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Counties use lures to draw wind power  

The wind game is pay to play.

Rural counties are enticing companies to invest millions of dollars to build wind farms with tax abatements.

“We gave probably the most aggressive incentive package offered, but we thought it was important,” Oldham County Judge Don Allred said. “For 10 years, there is a 100 percent tax abatement, but there will be payment, in lieu of taxes, of $100,000 a year.”

The Edison Mission Group, working with Cielo Wind Energy, is putting up to 160 megawatts of wind power online.

“Originally, they were going to put 80 (megawatts) in Oldham and 80 in Potter County,” Allred said. “But we said if they put all of it in Oldham County, they could pay the $100,000 (and no taxes).

“To some that’s not much money, but that is a 10 percent increase in our tax revenue for an estimated investment of $250 million.”

Before construction began, Potter County started negotiating an abatement of 100 percent of taxes for 10 years. There would have been a payment of $1,000 per megawatt produced up to $20,000 per year.

“We got one ready to go but didn’t finalize it,” said Dave Kemp, assistant Potter County attorney.

Besides having valuable property to tax after the 10-year abatement, Oldham County got other benefits. Any cost of maintaining roads during construction are to be paid by Edison Mission, and any materials that could be purchased from businesses in the county, such as sand, gravel or hardware, were to be bought locally, Allred said.

Schools can also help wind companies. After taxing projects at full value for two years, Wildorado and Vega school districts will cap the value at $10 million. Mission Edison will then share its tax savings from the artificially low valuation with the schools, said Wildorado Superintendent Matt Branstine.

One of the earliest Panhandle players in wind energy was Carson County with the White Deer Wind Farm now operated by Shell. The county granted a seven-year, 100 percent tax abatement for that project.

There are now two other abatements outstanding, one for an inactive project near Conway and a proposed 10 megawatt farm near Pantex to be built by Majestic Wind Power, said Carson County Judge Lewis Powers. The Majestic abatement is for 87.5 percent for 10 years, equivalent to the 100 percent for seven years granted to the White Deer project.

“We wanted to be fair and equitable but have some income early on,” Powers said.

High Plains Wind Power is putting together wind leases south of White Deer to near Panhandle but has not yet asked for an abatement, Powers said.

Nearby, CPV Wind Ventures, a Maryland company that is being purchased by Spain’s Iberdrola Renewable Energies, is planning to erect almost 60 wind turbines in Gray and Donley counties. Officials expect the total investment to be about $125 million.

“We have approved abatements. We’re simply waiting to hear back from them,” said Gray County Judge Richard Peet. “They’re having their attorneys look at it. They’ve already tentatively agreed.”

The abatement would exempt 90 percent of property value in the first four years and 60 percent for the last six years.

Donley County is in negotiations with CPV for an abatement covering the turbines to go in its territory.

“We hope to have something within a month,” said Jack Hall, Donley County attorney.

Hansford County has four wind farms built by investors who partnered with John Deere Credit. Three small farms, capable of producing 10 megawatts each, are covered by a seven-year tax abatement that starts at 95 percent exempt and decreases to 60 percent, said Hansford County Judge Benny Wilson. The fourth farm, rated at 80 megawatts, is under construction and is covered by the same tax terms.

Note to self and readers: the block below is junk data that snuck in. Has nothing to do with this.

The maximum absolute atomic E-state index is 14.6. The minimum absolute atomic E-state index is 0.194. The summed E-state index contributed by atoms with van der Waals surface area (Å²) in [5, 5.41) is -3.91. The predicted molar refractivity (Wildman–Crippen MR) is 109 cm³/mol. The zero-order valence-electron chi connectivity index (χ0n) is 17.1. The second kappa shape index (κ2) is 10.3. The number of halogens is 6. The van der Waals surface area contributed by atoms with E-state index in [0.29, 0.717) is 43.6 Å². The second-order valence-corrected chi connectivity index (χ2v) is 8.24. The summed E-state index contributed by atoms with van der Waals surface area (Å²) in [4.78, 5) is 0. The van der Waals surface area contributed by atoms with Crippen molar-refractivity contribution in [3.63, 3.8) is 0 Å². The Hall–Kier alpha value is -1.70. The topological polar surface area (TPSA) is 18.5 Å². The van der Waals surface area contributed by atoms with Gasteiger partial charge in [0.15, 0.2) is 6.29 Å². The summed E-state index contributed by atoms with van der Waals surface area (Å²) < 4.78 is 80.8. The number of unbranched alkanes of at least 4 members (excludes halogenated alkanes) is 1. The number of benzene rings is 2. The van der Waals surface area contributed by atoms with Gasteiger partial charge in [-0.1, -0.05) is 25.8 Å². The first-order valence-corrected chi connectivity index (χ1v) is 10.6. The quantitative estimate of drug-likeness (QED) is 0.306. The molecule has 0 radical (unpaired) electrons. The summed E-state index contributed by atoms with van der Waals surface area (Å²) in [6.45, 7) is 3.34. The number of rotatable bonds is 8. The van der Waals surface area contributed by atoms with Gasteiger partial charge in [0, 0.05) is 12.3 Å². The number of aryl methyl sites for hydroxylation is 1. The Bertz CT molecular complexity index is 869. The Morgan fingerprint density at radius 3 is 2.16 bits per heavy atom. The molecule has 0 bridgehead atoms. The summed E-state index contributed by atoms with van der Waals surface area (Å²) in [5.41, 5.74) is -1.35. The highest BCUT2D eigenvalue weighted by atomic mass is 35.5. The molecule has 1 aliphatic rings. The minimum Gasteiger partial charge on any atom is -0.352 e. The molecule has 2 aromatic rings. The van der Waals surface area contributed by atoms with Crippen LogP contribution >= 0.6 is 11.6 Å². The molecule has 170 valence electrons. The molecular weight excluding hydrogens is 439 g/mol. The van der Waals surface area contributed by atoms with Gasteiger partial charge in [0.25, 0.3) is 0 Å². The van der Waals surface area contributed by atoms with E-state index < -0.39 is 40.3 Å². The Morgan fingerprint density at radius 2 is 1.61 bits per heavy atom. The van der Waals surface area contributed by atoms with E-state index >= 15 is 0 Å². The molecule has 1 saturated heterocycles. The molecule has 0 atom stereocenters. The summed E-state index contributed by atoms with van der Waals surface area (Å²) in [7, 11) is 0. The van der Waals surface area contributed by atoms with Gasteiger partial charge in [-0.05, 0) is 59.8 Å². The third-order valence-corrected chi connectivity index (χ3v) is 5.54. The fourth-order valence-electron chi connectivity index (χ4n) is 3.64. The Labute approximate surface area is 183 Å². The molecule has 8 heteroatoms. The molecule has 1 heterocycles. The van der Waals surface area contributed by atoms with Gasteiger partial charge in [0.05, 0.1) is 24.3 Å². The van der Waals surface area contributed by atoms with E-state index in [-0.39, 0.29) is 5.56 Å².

“We have the possibility for a 240 megawatt project,” Wilson said. “They’re trying to finish the paperwork.”

Hansford County is offering the same abatement agreement that covers the first four wind farms.

Another proposed farm to be built by Chermac Energy would cover land in Randall, Deaf Smith and Castro counties.

“We’re looking around the state to see what’s fair,” said Randall County Judge Ernie Houdashell concerning abatements.

“We’re getting close to doing something, but there’s not anything concrete.”

Deaf Smith County Judge Tom Simons expects Chermac to request an abatement, but has been talking to other companies, as well.

“We’ve had a number of inquiries from a variety of companies about opportunities,” he said.

“It’s going to be a big deal. Why not use this resource? The wind’s going to blow anyway.”

A number of companies have expressed interest in building facilities in Briscoe County, but there have been no requests for tax relief.

“We have not got to that stage yet,” said Briscoe County Judge Wayne Nance. “They should be coming soon, but they haven’t approached us yet.”

Childress County is also anticipating the issue as WindRose Power develops plans for a wind farm.

“We’re expecting that next month,” said Childress County Judge Jay Mayden.

By Kevin Welch


15 April 2007

This article is the work of the source indicated. Any opinions expressed in it are not necessarily those of National Wind Watch.

The copyright of this article resides with the author or publisher indicated. As part of its noncommercial effort to present the environmental, social, scientific, and economic issues of large-scale wind power development to a global audience seeking such information, National Wind Watch endeavors to observe “fair use” as provided for in section 107 of U.S. Copyright Law and similar “fair dealing” provisions of the copyright laws of other nations. Send requests to excerpt, general inquiries, and comments via e-mail.

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